that maybe all of, I would say, Western science

took in going for models over reality, right?

You see this in all sorts of fields.

Now, we can build models that are very predictive

and generative and then we build actual devices

or semiconductors, things like that.

That’s good, I’m not dismissing that.

We need good models, we need to experiment

and prove them and test them.

But the problem I’ve seen in physics,

which you see certainly in economics, the dismal science,

and you see surprisingly in other so called hard sciences

is models that don’t really have to be

tested against reality.

They can instead become policy tools

or they can become, like I said,

one of a large family of alternate theories

that could be as predictive

but nobody’s doing the winnowing out.

That’s such an interesting tension in society.

You see this in even the software scientists

which have a deep love for psychology.

You see this in epidemiology, not with the virus.


There’s this tension of how much of the world

can we understand through just a beautifully fit model?

And then at the same time, my main work

is in machine learning where it’s like

there is no provable thing usually.

It’s all about just getting the right data set

and getting tricks and so on.

And there’s this tension even in my own soul

of I grew up on theoretical computer science.

I loved approximation algorithms,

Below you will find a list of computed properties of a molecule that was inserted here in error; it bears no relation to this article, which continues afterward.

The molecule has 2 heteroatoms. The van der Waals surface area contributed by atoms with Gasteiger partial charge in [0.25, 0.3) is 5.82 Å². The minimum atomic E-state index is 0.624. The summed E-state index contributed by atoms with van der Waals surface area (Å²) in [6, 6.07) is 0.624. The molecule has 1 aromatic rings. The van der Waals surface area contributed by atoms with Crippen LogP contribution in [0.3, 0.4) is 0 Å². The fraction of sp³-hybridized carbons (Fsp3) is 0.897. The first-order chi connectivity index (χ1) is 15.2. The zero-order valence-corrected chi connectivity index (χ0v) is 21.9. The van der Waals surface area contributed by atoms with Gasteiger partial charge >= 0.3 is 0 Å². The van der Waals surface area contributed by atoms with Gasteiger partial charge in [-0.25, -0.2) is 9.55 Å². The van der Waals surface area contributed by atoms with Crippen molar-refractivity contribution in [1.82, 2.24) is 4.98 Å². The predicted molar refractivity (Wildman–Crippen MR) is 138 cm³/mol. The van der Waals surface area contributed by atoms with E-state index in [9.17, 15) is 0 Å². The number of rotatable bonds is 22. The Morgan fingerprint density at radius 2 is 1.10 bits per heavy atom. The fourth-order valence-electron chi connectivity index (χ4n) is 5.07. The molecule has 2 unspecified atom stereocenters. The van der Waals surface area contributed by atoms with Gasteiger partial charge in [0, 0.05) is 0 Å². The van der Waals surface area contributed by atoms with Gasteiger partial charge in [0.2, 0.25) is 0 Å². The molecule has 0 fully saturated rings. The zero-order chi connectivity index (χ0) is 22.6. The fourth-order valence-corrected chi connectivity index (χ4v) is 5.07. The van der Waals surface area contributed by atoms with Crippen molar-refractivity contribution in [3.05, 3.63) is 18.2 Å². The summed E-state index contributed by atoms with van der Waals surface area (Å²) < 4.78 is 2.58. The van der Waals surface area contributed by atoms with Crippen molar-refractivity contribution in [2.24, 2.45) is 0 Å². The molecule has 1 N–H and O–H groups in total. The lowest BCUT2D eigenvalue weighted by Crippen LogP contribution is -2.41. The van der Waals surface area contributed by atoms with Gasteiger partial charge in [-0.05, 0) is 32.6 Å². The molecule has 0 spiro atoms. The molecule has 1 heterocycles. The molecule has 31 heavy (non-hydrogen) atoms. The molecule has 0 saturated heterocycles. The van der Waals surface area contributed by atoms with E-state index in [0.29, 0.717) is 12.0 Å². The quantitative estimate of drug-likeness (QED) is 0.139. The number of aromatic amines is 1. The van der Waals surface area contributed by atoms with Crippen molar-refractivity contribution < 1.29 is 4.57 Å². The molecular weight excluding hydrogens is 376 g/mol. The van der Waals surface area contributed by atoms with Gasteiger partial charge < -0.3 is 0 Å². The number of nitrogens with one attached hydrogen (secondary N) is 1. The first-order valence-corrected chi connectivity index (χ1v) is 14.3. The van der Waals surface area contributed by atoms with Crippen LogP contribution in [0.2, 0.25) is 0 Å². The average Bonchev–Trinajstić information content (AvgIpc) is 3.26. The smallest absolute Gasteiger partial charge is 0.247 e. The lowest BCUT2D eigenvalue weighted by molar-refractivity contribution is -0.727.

all of that different complexity classes,

just those little puzzles.

I mean, I don’t know, to you as somebody

who was in math and computer science

and then ended up going into places

where you engineer some of the most impactful things

in this world, do you see the P versus NP,

all that whole space is interesting at all?

Yeah, it’s not that useful in practice.

People are using it with sort of crypto analysis

or asymptotic arguments about can we have

a quantum resistant crypto algorithm, things like that,

which may not be practical, right?

If you follow Mikhail Diakonov or Gil Kalai,

there are big questions about how quantum computing

will scale up, how practical it will be.

Is that something that you think about quantum computing?

Not except for spare time.

Like you said, I’m not using this kind of computer science

in practice because almost everything now is engineering

and finding ways to get computers

to be more useful for people,

which goes from design problems,

which are really kind of an art.

Like you said, anything you can’t automate is an art.

Well, we can have machine learning compose music

and it can imitate, you can train it,

and it can sound kind of decent,

but maybe lacking that je ne sais quoi.

But user interface still, I think, requires human art.

So speaking of things that didn’t follow